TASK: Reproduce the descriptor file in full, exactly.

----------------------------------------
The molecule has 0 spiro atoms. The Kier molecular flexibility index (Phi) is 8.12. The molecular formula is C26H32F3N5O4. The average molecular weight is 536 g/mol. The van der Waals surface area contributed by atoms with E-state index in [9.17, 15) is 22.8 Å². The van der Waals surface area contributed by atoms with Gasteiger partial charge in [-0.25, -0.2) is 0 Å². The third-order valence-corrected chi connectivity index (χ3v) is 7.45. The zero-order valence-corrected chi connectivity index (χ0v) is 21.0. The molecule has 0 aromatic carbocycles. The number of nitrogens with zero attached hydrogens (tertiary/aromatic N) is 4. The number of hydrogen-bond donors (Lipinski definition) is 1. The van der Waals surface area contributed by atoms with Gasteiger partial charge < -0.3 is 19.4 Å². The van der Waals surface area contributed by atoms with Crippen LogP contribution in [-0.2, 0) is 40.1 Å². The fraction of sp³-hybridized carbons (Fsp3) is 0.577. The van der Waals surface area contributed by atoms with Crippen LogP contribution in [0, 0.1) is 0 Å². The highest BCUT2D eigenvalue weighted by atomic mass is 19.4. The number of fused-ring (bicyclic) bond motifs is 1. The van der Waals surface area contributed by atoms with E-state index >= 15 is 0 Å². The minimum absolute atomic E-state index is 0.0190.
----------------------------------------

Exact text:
The molecule has 0 spiro atoms. The Kier molecular flexibility index (Phi) is 8.12. The molecular formula is C26H32F3N5O4. The average molecular weight is 536 g/mol. The van der Waals surface area contributed by atoms with E-state index in [9.17, 15) is 22.8 Å². The van der Waals surface area contributed by atoms with Gasteiger partial charge in [-0.25, -0.2) is 0 Å². The third-order valence-corrected chi connectivity index (χ3v) is 7.45. The zero-order valence-corrected chi connectivity index (χ0v) is 21.0. The molecule has 0 aromatic carbocycles. The number of nitrogens with zero attached hydrogens (tertiary/aromatic N) is 4. The number of hydrogen-bond donors (Lipinski definition) is 1. The van der Waals surface area contributed by atoms with Gasteiger partial charge < -0.3 is 19.4 Å². The van der Waals surface area contributed by atoms with Crippen LogP contribution in [-0.2, 0) is 40.1 Å². The fraction of sp³-hybridized carbons (Fsp3) is 0.577. The van der Waals surface area contributed by atoms with Crippen LogP contribution in [0, 0.1) is 0 Å². The highest BCUT2D eigenvalue weighted by atomic mass is 19.4. The number of fused-ring (bicyclic) bond motifs is 1. The van der Waals surface area contributed by atoms with E-state index >= 15 is 0 Å². The minimum absolute atomic E-state index is 0.0190.